the status of an experimentally verified theory. The theory-
    independent approaches are precisely the ones that use dimensional
    analysis, as discussed previously by J. J. Lodder and myself.

    > The electron mass is also well known, and
    > R=2GM/c^2 is not in doubt, as electrons
    > have gravitational effects. It seems difficult to say
    > that R=2GM/c^2 is wrong
    > for electrons.


    What would it mean for the above paragraph to be wrong? You've defined
    a length scale R. You can write down any length you want and call it
    R, no-one will argue with you solely on that basis.

    > So in practice there IS a paradox, because
    > electrons are known experimentally to
    > have a gravitational length smaller than the
    > Planck length.


    I see. And what is this experiment that has measured the gravitational
    length of the electron? None of the modern particle physics
    experiments have probed lengths that are even withing a few orders of
    magnitude from the Planck length, not to mention beyond it.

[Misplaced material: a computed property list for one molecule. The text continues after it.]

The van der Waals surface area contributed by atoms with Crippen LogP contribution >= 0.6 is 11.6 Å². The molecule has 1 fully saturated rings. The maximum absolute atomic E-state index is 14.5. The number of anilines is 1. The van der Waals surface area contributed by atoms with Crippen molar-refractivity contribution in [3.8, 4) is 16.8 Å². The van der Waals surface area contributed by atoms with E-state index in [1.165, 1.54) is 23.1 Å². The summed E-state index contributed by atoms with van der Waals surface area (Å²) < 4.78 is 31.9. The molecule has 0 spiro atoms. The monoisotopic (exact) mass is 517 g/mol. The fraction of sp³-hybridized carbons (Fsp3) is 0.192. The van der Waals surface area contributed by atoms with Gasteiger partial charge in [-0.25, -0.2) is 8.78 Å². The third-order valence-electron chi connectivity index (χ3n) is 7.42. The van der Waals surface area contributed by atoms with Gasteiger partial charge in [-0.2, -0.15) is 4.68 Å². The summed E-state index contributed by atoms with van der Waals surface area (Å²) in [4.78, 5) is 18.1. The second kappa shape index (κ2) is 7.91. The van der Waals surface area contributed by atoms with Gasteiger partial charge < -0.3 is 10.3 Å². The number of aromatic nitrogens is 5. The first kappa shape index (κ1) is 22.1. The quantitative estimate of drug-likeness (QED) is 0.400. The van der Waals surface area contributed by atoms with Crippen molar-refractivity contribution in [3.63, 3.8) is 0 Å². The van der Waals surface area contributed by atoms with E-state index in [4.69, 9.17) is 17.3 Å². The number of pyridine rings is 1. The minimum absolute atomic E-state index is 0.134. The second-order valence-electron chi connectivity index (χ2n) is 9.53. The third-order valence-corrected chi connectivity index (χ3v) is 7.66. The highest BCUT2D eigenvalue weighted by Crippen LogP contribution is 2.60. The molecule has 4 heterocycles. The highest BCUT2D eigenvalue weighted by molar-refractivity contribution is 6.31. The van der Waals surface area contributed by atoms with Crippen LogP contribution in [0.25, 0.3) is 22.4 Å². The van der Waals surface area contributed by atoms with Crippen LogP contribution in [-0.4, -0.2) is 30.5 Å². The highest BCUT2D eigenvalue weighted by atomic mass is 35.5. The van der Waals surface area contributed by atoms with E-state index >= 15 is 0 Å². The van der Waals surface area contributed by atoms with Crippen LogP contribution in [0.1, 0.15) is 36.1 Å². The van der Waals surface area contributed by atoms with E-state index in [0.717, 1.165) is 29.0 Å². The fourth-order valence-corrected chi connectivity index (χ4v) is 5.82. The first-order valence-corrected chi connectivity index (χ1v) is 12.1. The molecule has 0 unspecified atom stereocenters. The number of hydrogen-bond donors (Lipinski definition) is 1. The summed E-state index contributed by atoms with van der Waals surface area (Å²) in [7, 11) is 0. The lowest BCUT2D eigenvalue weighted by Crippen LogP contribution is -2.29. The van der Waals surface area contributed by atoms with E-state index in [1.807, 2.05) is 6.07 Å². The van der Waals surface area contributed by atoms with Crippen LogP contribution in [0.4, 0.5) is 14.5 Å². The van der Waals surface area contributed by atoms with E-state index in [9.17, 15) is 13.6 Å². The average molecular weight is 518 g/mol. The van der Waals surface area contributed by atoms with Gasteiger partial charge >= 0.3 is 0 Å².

Hope this helps.

    Igor
     
  9. May 8, 2008 #8
    On May 7, 6:20 am, JohnMS <john_m_stan...@yahoo.co.uk> wrote:
    > On 6 Mai, 19:19, nos...@de-ster.demon.nl (J. J. Lodder) wrote:
    >
    > > To go beyond dimensional analysis (and get the factors)
    > > you need a physical theory.
    > > One that explains for example why the electron mass
    > > is so small in terms of the Planck mass.

    >
    > > Since this is sadly lacking we do not know
    > > whether or not statements like:
    > > gravitational length = order 10^{-20} Plancks
    > > do or do not have physical meaning.
    > > Purely from dimensional analysis
    > > there is nothing wrong with them,
    > > hence no paradox.

    >
    > String theory is often claimed to have a minimum length
    > (the Planck length or near it), so does loop quantum gravity,
    > so do many other approaches. The theory-independent approaches
    > argue convincingly that lengths below the Planck length
    > cannot be measured by any known procedure or device.
    >
    > The electron mass is also well known, and
    > R=2GM/c^2 is not in doubt, as electrons
    > have gravitational effects. It seems difficult to say
    > that R=2GM/c^2 is wrong
    > for electrons.